Application program interface (API) is code that allows two software programs to communicate with each other.
APIs are made up of:
1. a specification that describes how information is exchanged between programs, done in the form of a request for processing and a return of the necessary data.
2. a software interface written to that specification and published in some way for use.
The software that wants to access the features and capabilities of the API is said to "call it", and the software that creates the API is said to "publish it".
Why APIs are important for business
The web, software designed exchange information via the internet and cloud computing have all combined to increase the interest in APIs in general and services in particular.
Software that was once custom-developed for a specific purpose is now often written referencing APIs that provide broadly useful features, reducing development time and cost and mitigating the risk of errors.
APIs have steadily improved software quality and the growing number of web services exposed through APIs by cloud providers is also encouraging the creation of cloud-specific applications, internet of things (IoT) efforts and apps to support mobile devices and users.
Three basic types of APIs
APIs take three basic forms: local, web-like and program-like.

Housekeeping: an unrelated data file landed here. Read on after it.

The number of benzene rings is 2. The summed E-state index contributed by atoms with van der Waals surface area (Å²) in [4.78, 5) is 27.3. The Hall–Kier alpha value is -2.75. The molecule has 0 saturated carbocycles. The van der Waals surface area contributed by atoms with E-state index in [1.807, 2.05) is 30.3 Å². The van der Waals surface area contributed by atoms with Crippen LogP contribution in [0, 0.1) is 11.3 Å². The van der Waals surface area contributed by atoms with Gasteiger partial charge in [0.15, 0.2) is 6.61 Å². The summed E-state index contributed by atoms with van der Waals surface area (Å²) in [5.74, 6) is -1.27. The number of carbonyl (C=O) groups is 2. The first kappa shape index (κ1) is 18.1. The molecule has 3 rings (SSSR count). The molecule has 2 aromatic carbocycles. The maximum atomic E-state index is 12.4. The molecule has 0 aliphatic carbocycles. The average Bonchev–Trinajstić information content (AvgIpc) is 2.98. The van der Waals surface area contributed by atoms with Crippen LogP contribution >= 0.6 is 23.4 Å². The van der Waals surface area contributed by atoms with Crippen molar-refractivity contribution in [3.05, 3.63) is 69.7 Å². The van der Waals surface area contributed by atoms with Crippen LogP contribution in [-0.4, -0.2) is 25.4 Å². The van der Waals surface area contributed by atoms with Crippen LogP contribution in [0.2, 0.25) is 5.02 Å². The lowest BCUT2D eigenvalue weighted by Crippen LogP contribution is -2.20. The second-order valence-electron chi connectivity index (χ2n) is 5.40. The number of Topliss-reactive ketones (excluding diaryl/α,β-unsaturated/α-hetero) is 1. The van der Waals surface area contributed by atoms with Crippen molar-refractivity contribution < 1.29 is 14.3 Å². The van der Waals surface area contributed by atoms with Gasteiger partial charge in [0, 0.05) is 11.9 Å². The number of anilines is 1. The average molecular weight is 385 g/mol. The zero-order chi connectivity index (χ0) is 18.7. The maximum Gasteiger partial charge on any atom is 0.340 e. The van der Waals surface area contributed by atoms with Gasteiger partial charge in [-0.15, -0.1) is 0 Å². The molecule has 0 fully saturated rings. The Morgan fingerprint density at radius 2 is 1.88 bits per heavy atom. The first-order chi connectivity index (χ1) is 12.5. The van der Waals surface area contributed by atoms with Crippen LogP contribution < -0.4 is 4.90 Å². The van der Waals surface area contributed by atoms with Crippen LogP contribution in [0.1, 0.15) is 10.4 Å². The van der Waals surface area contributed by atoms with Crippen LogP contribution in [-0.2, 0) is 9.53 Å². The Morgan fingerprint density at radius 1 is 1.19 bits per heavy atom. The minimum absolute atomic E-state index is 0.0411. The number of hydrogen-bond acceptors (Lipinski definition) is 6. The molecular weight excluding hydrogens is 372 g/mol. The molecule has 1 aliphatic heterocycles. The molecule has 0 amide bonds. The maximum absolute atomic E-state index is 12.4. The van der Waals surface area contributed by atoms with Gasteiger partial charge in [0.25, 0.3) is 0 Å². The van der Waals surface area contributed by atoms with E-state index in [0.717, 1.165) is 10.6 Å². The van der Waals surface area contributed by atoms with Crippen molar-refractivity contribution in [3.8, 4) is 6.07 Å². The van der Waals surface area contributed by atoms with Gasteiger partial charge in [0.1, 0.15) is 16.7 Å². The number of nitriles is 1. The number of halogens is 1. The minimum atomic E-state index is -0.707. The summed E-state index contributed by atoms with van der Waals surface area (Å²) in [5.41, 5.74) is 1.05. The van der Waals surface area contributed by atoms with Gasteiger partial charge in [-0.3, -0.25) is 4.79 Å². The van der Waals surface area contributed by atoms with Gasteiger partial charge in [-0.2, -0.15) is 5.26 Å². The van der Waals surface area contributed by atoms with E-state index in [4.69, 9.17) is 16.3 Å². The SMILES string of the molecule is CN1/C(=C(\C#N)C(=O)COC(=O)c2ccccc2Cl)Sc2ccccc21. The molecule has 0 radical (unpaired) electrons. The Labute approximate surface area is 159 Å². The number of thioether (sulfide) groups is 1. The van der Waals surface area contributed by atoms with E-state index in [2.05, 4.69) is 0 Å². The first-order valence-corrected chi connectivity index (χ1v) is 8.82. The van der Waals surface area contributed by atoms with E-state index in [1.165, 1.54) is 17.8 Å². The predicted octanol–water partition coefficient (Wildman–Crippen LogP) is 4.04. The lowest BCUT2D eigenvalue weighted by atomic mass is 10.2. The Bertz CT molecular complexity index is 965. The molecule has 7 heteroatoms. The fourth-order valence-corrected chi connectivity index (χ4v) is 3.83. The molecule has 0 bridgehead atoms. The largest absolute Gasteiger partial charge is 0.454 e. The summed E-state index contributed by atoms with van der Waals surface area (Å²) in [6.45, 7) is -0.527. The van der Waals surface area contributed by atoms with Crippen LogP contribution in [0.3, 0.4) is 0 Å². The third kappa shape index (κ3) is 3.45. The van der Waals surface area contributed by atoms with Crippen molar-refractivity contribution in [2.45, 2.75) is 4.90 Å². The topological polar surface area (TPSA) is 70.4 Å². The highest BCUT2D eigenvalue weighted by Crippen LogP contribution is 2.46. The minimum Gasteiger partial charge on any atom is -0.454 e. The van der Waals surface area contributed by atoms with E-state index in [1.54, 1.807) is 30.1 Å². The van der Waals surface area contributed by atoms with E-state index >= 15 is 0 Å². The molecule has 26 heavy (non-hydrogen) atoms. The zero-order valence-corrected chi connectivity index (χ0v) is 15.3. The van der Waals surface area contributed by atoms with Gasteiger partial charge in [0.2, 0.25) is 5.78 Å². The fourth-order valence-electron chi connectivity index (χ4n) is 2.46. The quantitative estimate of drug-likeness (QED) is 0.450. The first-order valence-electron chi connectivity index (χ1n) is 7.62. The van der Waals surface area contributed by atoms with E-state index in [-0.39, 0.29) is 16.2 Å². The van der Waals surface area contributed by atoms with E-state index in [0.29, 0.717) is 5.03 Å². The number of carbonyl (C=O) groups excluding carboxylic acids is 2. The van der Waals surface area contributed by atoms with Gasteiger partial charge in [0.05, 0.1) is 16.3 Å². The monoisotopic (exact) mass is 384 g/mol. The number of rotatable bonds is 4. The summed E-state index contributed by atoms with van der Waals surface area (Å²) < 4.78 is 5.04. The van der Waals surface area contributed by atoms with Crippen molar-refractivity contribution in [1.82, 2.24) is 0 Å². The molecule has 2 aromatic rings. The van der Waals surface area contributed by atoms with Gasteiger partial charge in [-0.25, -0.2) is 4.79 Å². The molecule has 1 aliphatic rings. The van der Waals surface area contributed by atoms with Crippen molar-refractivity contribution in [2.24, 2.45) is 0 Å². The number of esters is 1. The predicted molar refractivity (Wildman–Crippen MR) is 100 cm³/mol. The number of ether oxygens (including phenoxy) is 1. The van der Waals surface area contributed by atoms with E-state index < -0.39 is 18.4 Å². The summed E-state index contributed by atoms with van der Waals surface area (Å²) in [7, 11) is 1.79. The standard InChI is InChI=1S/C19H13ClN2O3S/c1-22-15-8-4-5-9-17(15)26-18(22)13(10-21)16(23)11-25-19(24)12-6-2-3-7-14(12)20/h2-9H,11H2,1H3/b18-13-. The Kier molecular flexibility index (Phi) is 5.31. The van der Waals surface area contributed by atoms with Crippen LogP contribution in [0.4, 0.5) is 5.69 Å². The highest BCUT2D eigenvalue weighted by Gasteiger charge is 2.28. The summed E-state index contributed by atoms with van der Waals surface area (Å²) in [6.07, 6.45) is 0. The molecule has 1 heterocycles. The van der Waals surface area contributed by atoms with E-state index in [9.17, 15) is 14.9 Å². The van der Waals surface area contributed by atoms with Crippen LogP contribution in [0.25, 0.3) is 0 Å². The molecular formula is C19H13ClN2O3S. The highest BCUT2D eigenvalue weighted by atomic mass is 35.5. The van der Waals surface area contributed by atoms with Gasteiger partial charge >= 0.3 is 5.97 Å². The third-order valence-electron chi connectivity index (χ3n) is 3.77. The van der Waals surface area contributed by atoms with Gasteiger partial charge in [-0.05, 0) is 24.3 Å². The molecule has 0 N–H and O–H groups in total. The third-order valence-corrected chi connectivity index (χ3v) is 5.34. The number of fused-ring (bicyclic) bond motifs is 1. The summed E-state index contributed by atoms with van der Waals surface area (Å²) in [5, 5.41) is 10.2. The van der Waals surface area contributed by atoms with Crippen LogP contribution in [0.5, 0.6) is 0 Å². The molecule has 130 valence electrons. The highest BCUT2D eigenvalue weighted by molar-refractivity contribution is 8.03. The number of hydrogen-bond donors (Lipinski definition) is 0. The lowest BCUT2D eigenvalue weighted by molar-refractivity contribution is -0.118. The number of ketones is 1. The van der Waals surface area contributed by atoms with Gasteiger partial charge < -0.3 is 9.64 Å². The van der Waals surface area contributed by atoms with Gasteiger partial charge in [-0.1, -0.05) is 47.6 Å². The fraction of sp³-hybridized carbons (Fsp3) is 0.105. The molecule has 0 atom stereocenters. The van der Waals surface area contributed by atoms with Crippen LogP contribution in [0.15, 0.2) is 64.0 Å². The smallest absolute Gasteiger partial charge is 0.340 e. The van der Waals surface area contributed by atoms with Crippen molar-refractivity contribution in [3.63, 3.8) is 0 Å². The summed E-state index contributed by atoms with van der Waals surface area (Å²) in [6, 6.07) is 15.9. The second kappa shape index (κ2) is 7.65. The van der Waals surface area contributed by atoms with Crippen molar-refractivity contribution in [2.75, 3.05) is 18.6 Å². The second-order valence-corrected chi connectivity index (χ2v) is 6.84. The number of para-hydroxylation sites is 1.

1. Local APIs are the original form, from which the name came. They offer OS or middleware services to application programs. Microsoft's .NET APIs, the TAPI (Telephony API) for voice applications, and database access APIs are examples of the local API form.
2. Web APIs are designed to represent widely used resources like HTML pages and are accessed using a simple HTTP protocol. Any web URL activates a web API. Web APIs are often called REST (representational state transfer) or RESTful because the publisher of REST interfaces doesn't save any data internally between requests. As such, requests from many users can be intermingled as they would be on the internet.
3. Program APIs are based on remote procedure call (RPC) technology that makes a remote program component appear to be local to the rest of the software. Service oriented architecture (SOA) APIs, such as Microsoft's WS-series of APIs, are program APIs.
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